Equinox - Lux Borealis - (4/10)
Published on April 10, 2015
Out of the ashes of Beer Bear arise Equinox, a Moscovite folk metal band, proclaiming a more serious approach to the genre than its oddly named predecessor. Enter Lux Borealis, the second EP of the band, coming via Sound Age Productions, raising hopes for another Slavic highlight of the genre. Led by Beer Bear mastermind Sventoyar, Equinox came with the promise to build on the high quality of said band’s outputs and…ultimately falls pretty much flat.
None of the tracks have any glaring faults, are well arranged and well played, but especially in the folk metal genre, no matter if crossing over into symphonic metal territory as in the case of Equinox or staying pure, it is very important to have some sort of energy that will get you going, and that is exactly, where the problem with Lux Borealis lies. The songs are there, but don’t go anywhere, they don’t have that spark that incites any kind of emotion or reaction from the listener and just feel lifeless.
There is good variety within the songs, the slow to midpaced opener “Сон Вратиаса” with its nice flute and violin, the slow title track or the moody “Зов Северного Ветра”, they are technically good tracks, but once they are done, nothing really sticks and as soon as the songs are over, so is the memory of them. The second set of three songs is a slightly different stories, since it is three cover versions. The first one is a Russian version of “Solveig’s Song” from Edvard Grieg’s classic Peer Gynt, followed by the English version of the Beer Bear track “Beyond the Invisible Line”, which coincidentally is the best song on the album, with a denser atmosphere, more variety and just overall more complete sounding, and finally a very interesting symphonic metal interpretation of Iron Maiden’s “Brave New World”, where the symphonic influences and the female vocals of Alla Ravna add an interesting twist.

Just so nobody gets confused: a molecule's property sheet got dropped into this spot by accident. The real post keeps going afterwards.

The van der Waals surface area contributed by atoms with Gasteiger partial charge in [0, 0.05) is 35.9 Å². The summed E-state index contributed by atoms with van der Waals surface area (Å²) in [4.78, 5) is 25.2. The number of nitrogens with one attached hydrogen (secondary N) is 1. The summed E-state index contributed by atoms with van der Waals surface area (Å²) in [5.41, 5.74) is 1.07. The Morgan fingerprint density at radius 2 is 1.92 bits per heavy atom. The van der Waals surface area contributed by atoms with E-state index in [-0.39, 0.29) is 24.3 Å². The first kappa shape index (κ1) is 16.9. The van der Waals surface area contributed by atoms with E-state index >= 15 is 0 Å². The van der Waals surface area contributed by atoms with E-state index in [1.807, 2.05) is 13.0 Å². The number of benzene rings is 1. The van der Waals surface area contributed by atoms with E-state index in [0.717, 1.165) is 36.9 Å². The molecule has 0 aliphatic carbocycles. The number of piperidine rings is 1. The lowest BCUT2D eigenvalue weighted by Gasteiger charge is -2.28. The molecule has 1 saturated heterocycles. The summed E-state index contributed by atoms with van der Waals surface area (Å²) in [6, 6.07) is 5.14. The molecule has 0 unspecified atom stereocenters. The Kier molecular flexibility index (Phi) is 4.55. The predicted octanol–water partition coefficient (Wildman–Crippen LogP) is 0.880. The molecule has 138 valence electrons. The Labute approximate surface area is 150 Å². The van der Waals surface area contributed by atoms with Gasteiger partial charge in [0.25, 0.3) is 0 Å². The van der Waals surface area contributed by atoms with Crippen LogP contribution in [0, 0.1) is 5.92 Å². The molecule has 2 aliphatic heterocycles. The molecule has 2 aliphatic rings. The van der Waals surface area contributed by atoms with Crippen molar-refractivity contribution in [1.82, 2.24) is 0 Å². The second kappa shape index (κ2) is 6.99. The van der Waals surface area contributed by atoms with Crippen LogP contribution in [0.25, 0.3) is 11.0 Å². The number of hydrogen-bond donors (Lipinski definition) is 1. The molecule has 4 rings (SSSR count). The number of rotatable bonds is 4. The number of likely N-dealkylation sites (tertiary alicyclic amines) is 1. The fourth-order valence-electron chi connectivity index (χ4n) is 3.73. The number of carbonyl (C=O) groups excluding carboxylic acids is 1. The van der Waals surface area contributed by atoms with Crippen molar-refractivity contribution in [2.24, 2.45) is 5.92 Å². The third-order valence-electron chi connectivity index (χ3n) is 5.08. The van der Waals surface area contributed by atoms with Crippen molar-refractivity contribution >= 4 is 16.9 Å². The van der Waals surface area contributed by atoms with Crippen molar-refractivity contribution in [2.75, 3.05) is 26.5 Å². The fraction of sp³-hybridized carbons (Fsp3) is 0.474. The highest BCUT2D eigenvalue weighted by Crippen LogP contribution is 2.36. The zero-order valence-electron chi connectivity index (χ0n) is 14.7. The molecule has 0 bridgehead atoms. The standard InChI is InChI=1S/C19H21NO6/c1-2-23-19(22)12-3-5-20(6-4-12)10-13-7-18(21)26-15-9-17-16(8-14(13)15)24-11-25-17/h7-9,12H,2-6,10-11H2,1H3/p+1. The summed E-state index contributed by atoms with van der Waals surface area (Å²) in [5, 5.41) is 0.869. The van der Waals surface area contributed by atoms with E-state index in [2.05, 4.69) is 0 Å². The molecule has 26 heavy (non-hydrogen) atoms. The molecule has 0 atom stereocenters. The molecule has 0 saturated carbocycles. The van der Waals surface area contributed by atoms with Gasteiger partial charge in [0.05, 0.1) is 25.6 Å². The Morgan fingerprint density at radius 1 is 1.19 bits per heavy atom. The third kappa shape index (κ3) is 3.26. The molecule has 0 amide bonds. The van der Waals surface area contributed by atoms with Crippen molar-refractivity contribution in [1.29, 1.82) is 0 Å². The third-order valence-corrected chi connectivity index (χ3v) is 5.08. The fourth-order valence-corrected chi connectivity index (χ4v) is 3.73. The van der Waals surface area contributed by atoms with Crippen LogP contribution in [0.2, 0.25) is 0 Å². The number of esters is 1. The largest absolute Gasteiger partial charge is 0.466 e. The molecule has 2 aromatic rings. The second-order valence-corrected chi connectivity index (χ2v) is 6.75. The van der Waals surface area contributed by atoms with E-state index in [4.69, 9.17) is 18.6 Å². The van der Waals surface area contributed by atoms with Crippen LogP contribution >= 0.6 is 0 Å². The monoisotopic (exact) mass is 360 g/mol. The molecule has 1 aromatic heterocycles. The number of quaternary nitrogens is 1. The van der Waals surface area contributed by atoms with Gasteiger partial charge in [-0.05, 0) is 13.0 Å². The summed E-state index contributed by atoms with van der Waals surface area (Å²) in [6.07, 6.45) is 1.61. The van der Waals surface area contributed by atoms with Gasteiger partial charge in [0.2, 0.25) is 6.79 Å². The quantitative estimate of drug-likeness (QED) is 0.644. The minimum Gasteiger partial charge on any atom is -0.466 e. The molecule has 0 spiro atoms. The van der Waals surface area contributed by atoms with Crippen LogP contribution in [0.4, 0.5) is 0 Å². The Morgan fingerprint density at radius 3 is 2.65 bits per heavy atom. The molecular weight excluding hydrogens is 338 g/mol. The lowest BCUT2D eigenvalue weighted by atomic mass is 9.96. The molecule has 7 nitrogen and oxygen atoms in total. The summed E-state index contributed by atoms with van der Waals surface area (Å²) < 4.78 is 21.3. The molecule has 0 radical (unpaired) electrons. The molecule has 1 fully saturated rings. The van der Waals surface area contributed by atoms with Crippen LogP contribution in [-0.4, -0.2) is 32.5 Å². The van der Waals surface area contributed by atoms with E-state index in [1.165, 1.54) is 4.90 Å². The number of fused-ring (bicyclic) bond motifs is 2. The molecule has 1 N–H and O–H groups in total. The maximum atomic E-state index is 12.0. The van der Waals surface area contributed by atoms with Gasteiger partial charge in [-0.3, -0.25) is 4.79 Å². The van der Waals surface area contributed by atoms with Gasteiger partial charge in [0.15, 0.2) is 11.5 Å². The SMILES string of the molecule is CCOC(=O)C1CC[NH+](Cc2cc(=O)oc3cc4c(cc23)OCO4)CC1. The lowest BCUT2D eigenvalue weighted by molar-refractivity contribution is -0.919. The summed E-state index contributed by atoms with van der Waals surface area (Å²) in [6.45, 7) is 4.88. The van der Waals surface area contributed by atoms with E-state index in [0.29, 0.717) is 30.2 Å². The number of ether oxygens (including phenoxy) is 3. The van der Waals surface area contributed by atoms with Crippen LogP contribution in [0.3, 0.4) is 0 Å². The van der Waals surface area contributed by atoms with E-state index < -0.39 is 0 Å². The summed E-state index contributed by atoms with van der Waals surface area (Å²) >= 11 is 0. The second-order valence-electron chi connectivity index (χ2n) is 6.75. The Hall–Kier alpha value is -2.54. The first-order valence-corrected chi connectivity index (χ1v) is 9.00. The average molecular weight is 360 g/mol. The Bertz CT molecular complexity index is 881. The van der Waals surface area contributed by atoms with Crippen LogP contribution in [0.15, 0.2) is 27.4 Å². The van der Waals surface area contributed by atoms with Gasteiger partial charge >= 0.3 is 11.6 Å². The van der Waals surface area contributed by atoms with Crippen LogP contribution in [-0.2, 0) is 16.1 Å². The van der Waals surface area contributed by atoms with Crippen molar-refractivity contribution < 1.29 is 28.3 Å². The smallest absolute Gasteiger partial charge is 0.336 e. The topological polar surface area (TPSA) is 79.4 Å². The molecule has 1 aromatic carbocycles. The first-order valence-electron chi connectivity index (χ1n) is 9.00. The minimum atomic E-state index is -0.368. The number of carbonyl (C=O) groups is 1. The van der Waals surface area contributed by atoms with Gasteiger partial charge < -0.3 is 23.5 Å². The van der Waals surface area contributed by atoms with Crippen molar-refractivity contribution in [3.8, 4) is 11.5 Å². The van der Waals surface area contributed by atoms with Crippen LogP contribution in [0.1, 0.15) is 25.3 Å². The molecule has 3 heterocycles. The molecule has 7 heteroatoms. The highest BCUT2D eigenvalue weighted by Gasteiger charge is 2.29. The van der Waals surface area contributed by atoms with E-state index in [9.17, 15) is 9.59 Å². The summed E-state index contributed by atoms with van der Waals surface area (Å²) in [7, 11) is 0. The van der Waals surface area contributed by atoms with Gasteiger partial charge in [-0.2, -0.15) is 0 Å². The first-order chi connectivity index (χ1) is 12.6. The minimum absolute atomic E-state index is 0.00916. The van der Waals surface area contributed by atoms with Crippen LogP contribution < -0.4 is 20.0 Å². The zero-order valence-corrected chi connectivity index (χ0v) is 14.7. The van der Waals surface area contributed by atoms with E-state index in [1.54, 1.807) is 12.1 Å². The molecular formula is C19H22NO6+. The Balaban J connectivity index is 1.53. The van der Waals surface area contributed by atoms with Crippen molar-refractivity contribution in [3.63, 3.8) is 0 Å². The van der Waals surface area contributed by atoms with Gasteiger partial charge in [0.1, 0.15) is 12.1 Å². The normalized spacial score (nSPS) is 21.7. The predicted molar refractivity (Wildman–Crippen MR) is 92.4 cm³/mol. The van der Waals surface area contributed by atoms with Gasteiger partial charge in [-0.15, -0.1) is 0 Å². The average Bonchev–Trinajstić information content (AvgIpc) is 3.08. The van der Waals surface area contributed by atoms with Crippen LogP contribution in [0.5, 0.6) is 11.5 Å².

But despite that, their own compositions are what weigh the heaviest and here Equinox evidently still have quite some work ahead of them, to add that spark of life to the songs. Until they find out how to do that, Lux Borealis looks quite pale and other than the cover versions holds little interest to the casual listener of the genre.